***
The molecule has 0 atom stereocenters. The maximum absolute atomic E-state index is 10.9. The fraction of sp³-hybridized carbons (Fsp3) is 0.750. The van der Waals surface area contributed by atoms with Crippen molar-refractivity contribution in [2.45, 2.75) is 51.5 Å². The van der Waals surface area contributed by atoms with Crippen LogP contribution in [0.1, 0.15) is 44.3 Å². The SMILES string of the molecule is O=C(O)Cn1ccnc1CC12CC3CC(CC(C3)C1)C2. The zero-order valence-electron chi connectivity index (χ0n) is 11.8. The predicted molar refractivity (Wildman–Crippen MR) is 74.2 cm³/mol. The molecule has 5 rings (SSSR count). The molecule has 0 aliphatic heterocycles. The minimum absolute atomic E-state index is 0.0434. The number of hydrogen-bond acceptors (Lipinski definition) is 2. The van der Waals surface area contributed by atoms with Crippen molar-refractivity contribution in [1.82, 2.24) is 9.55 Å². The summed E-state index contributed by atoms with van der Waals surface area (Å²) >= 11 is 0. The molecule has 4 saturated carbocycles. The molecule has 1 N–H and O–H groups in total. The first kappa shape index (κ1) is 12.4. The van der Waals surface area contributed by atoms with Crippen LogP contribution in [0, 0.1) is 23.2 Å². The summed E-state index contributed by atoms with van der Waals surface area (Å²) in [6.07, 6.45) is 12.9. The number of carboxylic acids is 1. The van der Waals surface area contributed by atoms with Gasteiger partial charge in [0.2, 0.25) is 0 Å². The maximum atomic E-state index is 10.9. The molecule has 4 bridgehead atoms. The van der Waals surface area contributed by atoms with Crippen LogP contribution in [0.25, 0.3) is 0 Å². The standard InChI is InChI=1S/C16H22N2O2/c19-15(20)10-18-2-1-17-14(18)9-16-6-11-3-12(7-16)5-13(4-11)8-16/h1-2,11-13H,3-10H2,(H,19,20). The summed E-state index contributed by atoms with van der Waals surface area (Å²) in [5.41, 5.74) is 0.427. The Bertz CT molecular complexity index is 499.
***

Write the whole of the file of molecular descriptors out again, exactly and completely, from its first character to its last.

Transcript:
The molecule has 0 atom stereocenters. The maximum absolute atomic E-state index is 10.9. The fraction of sp³-hybridized carbons (Fsp3) is 0.750. The van der Waals surface area contributed by atoms with Crippen molar-refractivity contribution in [2.45, 2.75) is 51.5 Å². The van der Waals surface area contributed by atoms with Crippen LogP contribution in [0.1, 0.15) is 44.3 Å². The SMILES string of the molecule is O=C(O)Cn1ccnc1CC12CC3CC(CC(C3)C1)C2. The zero-order valence-electron chi connectivity index (χ0n) is 11.8. The predicted molar refractivity (Wildman–Crippen MR) is 74.2 cm³/mol. The molecule has 5 rings (SSSR count). The molecule has 0 aliphatic heterocycles. The minimum absolute atomic E-state index is 0.0434. The number of hydrogen-bond acceptors (Lipinski definition) is 2. The van der Waals surface area contributed by atoms with Crippen molar-refractivity contribution in [1.82, 2.24) is 9.55 Å². The summed E-state index contributed by atoms with van der Waals surface area (Å²) >= 11 is 0. The molecule has 4 saturated carbocycles. The molecule has 1 N–H and O–H groups in total. The first kappa shape index (κ1) is 12.4. The van der Waals surface area contributed by atoms with Crippen LogP contribution in [0, 0.1) is 23.2 Å². The summed E-state index contributed by atoms with van der Waals surface area (Å²) in [6.07, 6.45) is 12.9. The number of carboxylic acids is 1. The van der Waals surface area contributed by atoms with Gasteiger partial charge in [0.2, 0.25) is 0 Å². The maximum atomic E-state index is 10.9. The molecule has 4 bridgehead atoms. The van der Waals surface area contributed by atoms with Crippen LogP contribution in [0.25, 0.3) is 0 Å². The standard InChI is InChI=1S/C16H22N2O2/c19-15(20)10-18-2-1-17-14(18)9-16-6-11-3-12(7-16)5-13(4-11)8-16/h1-2,11-13H,3-10H2,(H,19,20). The summed E-state index contributed by atoms with van der Waals surface area (Å²) in [5.41, 5.74) is 0.427. The Bertz CT molecular complexity index is 499.